Aug 162011
 

In several previous posts we have looked at specific migration channels connecting Mexico to the USA:

A Mexican government website, for its Institute for Mexicans Abroad, has lots of statistics about the number of Mexicans registered at each of Mexico’s consulates (which number more than 40) in the USA, together with their state of origin. A series of handy interactive maps for 2008, 2009 and 2010 provide a quick overview of some of the major flows.

Hovering your mouse over any state in Mexico brings up details of which consulates in the USA attracted the highest number of registrations for migrants who originated from that state.

Example of map

Example of migration map, courtesy of Dr. Seth Dixon

By way of illustration, consider the patterns shown using the 2010 map for migrants who originated in the three states (Campeche, Yucatán and Quintana Roo) forming the Yucatán Peninsula. It turns out that migrants from the state of Yucatán are far more concentrated than migrants from the other two neighboring states. About 60% of all migrants from the state of Yucatán who registered in Mexican consulates in the USA registered in either San Francisco, Los Angeles (both California) or Portland (Oregon).

For migrants from Campeche, the “top three” consulates are Omaha (Nebraska), Atlanta (Georgia) and Dallas (Texas), but these three account for only about 22% of all Campeche migrants registered with a consulate, meaning that the spread of migrants from Campeche is far less focused than that of migrants from Yucatán state.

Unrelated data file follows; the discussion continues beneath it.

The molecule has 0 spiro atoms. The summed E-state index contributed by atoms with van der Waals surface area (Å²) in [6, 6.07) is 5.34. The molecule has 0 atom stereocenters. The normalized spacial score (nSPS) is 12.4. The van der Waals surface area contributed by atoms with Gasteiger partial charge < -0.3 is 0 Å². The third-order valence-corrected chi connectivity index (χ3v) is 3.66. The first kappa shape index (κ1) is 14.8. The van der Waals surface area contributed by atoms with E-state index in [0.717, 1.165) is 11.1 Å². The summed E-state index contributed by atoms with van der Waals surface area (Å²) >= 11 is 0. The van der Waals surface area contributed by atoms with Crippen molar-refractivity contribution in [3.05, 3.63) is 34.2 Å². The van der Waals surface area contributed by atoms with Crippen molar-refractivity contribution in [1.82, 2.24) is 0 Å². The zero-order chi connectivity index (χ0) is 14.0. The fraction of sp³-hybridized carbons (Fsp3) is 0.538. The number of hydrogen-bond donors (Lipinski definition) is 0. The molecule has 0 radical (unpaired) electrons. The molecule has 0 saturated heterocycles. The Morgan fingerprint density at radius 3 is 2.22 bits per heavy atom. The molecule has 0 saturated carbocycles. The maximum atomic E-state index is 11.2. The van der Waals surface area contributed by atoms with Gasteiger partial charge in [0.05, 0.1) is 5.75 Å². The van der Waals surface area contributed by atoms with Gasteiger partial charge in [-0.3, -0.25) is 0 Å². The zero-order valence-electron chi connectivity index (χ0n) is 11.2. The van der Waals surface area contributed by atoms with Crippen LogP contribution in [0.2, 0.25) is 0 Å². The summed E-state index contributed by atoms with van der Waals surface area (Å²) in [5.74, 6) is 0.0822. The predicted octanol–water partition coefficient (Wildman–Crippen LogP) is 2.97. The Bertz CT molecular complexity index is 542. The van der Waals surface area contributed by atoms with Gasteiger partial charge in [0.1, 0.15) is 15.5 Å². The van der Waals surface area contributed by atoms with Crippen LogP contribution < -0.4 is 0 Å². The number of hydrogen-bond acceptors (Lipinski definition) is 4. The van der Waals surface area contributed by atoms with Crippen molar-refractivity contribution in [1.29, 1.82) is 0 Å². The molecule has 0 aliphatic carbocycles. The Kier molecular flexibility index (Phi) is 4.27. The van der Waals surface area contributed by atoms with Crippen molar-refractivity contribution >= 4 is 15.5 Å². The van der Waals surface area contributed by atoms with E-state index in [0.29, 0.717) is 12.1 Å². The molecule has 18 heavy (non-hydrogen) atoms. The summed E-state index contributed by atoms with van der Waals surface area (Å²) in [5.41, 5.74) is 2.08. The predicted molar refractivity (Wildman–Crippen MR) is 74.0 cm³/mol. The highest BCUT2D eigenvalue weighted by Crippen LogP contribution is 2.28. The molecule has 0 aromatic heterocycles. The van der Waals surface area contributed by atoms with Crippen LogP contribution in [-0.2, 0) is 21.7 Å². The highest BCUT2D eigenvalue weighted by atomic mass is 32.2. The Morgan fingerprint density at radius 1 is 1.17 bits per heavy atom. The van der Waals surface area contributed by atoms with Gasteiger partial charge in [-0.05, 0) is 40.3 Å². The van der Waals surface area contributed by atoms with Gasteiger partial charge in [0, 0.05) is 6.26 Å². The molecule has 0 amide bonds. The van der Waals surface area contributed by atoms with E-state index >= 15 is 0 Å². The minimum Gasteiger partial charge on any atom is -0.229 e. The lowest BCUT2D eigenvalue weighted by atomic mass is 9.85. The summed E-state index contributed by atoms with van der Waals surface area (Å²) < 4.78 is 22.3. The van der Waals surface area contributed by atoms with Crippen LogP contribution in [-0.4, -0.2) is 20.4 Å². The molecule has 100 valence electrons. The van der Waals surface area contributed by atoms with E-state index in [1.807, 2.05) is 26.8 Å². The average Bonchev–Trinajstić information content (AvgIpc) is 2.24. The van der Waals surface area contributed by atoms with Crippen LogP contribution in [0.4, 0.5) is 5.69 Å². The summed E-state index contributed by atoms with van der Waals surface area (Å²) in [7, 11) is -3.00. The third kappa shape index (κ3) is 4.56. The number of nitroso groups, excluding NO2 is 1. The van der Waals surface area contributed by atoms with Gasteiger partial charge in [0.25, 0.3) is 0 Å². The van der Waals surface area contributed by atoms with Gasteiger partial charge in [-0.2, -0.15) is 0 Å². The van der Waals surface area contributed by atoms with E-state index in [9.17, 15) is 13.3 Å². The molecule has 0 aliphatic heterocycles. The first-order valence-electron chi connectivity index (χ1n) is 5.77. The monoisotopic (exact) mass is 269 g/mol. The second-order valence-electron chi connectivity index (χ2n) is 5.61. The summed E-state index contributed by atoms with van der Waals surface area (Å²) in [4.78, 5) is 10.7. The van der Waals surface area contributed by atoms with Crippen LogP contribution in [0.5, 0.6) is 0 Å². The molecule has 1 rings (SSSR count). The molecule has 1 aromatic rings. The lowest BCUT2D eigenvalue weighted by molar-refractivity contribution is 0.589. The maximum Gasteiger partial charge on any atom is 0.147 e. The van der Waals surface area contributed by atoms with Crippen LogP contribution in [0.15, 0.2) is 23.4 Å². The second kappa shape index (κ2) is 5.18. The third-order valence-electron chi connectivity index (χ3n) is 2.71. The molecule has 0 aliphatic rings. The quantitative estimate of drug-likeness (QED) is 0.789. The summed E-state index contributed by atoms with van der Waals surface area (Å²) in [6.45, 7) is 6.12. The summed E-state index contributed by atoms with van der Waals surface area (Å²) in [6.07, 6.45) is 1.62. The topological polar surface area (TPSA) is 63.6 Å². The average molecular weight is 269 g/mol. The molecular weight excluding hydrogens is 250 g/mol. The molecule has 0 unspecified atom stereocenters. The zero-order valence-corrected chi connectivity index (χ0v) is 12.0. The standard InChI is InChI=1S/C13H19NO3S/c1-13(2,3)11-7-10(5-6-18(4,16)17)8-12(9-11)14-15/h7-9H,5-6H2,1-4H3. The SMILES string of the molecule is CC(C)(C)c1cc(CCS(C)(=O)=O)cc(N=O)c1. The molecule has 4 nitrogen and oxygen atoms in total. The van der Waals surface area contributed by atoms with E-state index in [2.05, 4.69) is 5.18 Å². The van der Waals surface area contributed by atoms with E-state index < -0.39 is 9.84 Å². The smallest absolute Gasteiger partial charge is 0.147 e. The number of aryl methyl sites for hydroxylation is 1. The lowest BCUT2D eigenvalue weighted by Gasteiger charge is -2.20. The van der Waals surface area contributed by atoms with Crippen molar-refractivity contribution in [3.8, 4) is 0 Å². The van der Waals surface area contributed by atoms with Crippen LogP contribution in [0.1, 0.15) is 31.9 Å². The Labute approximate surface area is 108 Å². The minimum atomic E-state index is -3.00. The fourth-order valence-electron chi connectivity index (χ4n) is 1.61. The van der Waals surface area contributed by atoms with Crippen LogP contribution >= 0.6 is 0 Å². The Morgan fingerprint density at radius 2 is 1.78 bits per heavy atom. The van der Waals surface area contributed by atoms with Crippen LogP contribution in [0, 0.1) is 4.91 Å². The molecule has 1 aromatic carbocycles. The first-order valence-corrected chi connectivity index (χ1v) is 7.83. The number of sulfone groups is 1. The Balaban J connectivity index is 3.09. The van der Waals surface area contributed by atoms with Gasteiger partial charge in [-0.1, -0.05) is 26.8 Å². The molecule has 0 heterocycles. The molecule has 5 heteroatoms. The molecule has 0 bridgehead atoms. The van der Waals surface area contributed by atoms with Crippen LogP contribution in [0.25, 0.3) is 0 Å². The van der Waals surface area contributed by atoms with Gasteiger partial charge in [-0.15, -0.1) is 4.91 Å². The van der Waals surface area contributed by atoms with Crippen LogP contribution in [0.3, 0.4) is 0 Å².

In the case of Quintana Roo, the top three consulates for registrations are San Francisco (California), Atlanta (Georgia) and Dallas (Texas); these three account for almost 40% of all registrations of migrants from Quintana Roo.

Identifying a pattern, or variations between the patterns for several states is one thing; explaining it is another!

Q. What factors might influence the differences in patterns noted for the three states of the Yucatán Peninsula?

  2 Responses to “Interactive maps offering some insights into Mexico-USA migration channels”

  1. The factors that might influence the differences in the patterns noted in the three states of the Yucatan Peninsula are: relatives; job opportunities; wages; better assistance from other migrants; assistance from other migrants in finding homes; and, assistance in border crossing (if required).

  2. […] In several previous posts we have looked at specific migration channels connecting Mexico to the USA: From Morelos to Minnesota; case study of a migrant… An excellent way to show examples of chain migration and the gravity model…students will understand the concepts with concretes examples. These interactive maps have crisp geo-visualizations of the migratory flows.  […]

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